One of the most thrilling perks of being a PhD student stems from the suspense of visiting the campus restroom. No, really! I’m serious. When you share a space with undergraduate students, you never quite know what you’re going to see when you walk in the door, making for an always-captivating mini-sightseeing adventure, right in the middle of the day.
For instance, creative undergrad use of the facilities often leads to fantastic signs I’d think would be appropriate for my two-year-old son, and NOT for the over-18 crowd. Consider this gem I found in the Engineering building:
Yes, that’s right. Engineering students were apparently having so much trouble with the physics of their own fluids that a visual aid was deemed necessary.
Additional fantastic signage can be found in this newer, more upscale campus restroom:
Again, I could see this as a valid reminder for my two-year-olds, who will climb on absolutely anything they can reach. Had there been a strategically-placed stepstool in this facility, this sign could definitely have applied to them (that is, if they could read). However, I’m not so sure what grown man in his right mind would decide to sit on this sink. Not only would said psychopath drench his ass and get in the way of fellow patrons…but…I mean…why? Sure, there’s some pretty nice marble on this particular sink (I’m not taking that for granite–HAHAHAHAHA), but didn’t hanging out in the boys’ room stop being cool in middle school? Apparently not.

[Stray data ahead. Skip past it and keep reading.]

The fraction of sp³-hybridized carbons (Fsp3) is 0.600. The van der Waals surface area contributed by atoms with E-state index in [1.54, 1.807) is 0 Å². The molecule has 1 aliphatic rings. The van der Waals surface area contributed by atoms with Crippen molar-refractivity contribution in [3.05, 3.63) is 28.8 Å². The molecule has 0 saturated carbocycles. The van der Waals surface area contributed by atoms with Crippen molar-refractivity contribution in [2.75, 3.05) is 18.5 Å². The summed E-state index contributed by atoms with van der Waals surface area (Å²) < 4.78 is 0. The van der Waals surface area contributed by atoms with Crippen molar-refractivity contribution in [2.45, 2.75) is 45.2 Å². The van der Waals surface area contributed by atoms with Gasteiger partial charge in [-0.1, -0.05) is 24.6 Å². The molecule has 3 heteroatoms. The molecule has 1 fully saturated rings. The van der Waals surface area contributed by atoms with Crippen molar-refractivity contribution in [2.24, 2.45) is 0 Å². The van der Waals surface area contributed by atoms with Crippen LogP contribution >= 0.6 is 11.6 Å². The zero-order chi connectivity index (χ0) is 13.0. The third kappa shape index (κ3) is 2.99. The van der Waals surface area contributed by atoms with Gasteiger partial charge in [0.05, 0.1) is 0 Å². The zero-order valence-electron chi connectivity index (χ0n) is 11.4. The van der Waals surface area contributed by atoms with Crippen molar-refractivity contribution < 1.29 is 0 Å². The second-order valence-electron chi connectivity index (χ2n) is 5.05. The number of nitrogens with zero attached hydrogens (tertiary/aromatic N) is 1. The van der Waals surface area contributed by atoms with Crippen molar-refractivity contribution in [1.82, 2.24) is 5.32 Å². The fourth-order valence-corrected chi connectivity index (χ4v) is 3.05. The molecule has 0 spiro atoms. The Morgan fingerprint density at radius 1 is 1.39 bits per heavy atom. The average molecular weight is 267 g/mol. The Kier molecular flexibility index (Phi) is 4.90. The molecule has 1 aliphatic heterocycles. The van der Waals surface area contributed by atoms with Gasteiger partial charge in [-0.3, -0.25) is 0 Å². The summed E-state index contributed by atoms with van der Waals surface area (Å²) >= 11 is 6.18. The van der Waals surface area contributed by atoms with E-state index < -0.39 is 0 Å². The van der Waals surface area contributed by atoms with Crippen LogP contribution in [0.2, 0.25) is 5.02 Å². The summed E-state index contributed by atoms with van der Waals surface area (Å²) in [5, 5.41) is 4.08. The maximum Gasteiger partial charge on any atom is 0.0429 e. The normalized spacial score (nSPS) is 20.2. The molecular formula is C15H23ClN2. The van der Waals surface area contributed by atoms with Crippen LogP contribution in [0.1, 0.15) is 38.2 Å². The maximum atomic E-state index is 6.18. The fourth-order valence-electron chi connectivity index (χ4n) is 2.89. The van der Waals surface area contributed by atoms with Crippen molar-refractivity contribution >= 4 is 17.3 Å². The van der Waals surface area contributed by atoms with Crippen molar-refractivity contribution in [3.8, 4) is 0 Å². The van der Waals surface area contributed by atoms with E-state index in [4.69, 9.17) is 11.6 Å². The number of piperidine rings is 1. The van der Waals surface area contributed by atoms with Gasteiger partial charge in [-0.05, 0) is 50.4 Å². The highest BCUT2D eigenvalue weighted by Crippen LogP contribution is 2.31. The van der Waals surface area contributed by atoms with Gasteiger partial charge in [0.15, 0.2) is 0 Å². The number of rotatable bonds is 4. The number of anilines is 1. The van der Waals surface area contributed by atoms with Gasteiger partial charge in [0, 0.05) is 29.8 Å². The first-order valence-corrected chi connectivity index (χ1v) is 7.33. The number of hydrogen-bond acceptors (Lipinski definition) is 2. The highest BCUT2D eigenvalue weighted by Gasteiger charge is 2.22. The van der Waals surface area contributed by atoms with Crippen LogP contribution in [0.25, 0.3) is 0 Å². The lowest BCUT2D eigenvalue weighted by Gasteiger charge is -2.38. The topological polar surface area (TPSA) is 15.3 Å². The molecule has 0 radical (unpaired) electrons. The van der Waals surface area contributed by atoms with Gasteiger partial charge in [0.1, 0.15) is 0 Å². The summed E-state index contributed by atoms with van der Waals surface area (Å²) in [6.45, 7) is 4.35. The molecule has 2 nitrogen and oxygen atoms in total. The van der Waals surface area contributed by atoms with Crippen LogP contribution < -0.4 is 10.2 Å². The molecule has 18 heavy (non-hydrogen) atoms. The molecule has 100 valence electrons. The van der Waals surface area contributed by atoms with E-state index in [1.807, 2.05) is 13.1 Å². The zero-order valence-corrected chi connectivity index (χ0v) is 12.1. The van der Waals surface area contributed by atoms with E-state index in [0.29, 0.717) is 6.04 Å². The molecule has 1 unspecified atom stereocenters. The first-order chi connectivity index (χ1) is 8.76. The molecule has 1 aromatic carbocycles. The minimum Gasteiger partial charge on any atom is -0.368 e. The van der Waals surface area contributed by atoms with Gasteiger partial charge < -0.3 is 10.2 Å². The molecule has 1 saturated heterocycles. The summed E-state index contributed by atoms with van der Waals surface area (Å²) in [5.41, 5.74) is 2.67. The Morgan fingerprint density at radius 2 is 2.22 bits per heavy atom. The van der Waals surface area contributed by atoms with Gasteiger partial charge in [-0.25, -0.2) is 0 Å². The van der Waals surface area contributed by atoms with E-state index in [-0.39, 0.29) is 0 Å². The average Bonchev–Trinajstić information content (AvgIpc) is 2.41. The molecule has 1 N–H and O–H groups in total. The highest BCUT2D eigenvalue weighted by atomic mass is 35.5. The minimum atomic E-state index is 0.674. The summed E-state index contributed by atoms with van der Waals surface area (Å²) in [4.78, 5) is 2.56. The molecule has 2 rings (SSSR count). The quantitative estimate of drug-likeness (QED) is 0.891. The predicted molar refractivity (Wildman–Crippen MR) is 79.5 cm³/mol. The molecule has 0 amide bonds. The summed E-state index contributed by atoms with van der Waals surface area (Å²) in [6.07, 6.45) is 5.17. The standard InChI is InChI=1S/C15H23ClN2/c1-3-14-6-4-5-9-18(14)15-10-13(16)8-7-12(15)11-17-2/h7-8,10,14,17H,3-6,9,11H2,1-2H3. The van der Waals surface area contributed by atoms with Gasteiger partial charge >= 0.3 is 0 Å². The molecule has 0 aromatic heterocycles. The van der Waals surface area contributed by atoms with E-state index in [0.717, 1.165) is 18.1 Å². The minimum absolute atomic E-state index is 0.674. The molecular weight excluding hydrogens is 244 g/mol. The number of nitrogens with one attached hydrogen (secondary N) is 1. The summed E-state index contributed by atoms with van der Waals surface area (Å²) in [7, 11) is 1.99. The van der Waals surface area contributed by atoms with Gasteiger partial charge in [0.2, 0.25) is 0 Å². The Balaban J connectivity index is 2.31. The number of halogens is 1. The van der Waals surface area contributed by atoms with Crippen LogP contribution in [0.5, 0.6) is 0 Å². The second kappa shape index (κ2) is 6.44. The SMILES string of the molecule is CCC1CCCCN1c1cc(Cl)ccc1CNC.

It was date night in the land of Twinfamy, and with the Twins in the more-than-capable hands of my parents, my wife and I were ecstatic. With a whole night completely devoid of anything having to do with tiny people spread out before us, we were out on the town doing the wildest, craziest, most psychotic thing imaginable–picking up a few things at Babies “R” Us while we waited for our restaurant to open at 5 pm.